Assessing the welfare impacts of Shared Mobility and Mobility as a Service (MaaS)
Becker H., Balać M., Ciari F., Axhausen K.W.
Transportation Research Part A: Policy and Practice Volume 131, 9/2019
Mobility as a Service (MaaS) is an attempt to overcome market segmentation by offering transport services tailored to the individual traveler's needs. An alternative to prior investment into single mobility tools, it may allow less biased mode choice decisions. Such a setting favors shared modes, where fixed costs can be apportioned among a large number of users. In turn, car-sharing, bike-sharing or ride-hailing may themselves become efficient alternatives to public transport. Although early field studies confirm the expected changes away from private car use and towards public or shared modes, impacts are yet to be studied for larger transport systems. This research conducts a first joint simulation of car-sharing, bike-sharing and ride-hailing for a city-scale transport system using MATSim. Results show that in Zurich, through less biased mode choice decisions alone, transport-related energy consumption can be reduced by 25%. In addition, introduction of car-sharing and bike-sharing schemes may increase transport system energy efficiency by up to 7%, whereas the impact of ride-hailing appears less positive. Efficiency gains may be higher if shared modes were used as a substitute for public transport in lower-density areas. In summary, a MaaS scheme with shared mobility may allow to slightly increase system efficiency (travel times & cost), while substantially reducing energy consumption.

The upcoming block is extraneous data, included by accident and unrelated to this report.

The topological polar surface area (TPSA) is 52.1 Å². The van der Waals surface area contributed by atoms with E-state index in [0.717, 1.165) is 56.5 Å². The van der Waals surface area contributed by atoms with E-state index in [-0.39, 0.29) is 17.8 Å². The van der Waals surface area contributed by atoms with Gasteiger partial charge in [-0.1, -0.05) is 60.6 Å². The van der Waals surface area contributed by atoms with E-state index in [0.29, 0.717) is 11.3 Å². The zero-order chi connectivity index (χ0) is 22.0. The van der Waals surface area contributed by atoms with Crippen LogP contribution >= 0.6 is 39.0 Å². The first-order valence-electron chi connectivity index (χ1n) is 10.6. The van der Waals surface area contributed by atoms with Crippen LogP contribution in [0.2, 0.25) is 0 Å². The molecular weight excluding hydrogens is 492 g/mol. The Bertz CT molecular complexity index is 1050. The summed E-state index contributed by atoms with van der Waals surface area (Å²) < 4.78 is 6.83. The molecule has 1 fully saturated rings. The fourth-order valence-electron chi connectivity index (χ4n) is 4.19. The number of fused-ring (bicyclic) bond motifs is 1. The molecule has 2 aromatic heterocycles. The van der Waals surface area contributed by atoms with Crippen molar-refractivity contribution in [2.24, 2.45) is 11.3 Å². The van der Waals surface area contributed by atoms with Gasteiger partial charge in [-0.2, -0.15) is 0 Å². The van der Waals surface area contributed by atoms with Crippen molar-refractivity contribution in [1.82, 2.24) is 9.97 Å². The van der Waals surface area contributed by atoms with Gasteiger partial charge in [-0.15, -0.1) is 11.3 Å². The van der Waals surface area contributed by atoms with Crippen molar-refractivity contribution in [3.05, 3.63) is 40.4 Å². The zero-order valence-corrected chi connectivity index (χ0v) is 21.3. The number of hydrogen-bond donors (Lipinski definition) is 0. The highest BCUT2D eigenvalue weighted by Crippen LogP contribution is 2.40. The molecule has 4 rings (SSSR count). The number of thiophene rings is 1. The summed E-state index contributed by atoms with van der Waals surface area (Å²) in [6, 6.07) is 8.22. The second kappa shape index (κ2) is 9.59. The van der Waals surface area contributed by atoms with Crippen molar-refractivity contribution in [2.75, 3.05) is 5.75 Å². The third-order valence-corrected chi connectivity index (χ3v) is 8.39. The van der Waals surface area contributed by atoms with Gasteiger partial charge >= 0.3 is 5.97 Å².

Keywords: Mobility as a Service (MaaS), Car-sharing, Bike-sharing, Ride-hailing, Ride-sourcing, Taxi, Energy consumption, Welfare, MATSim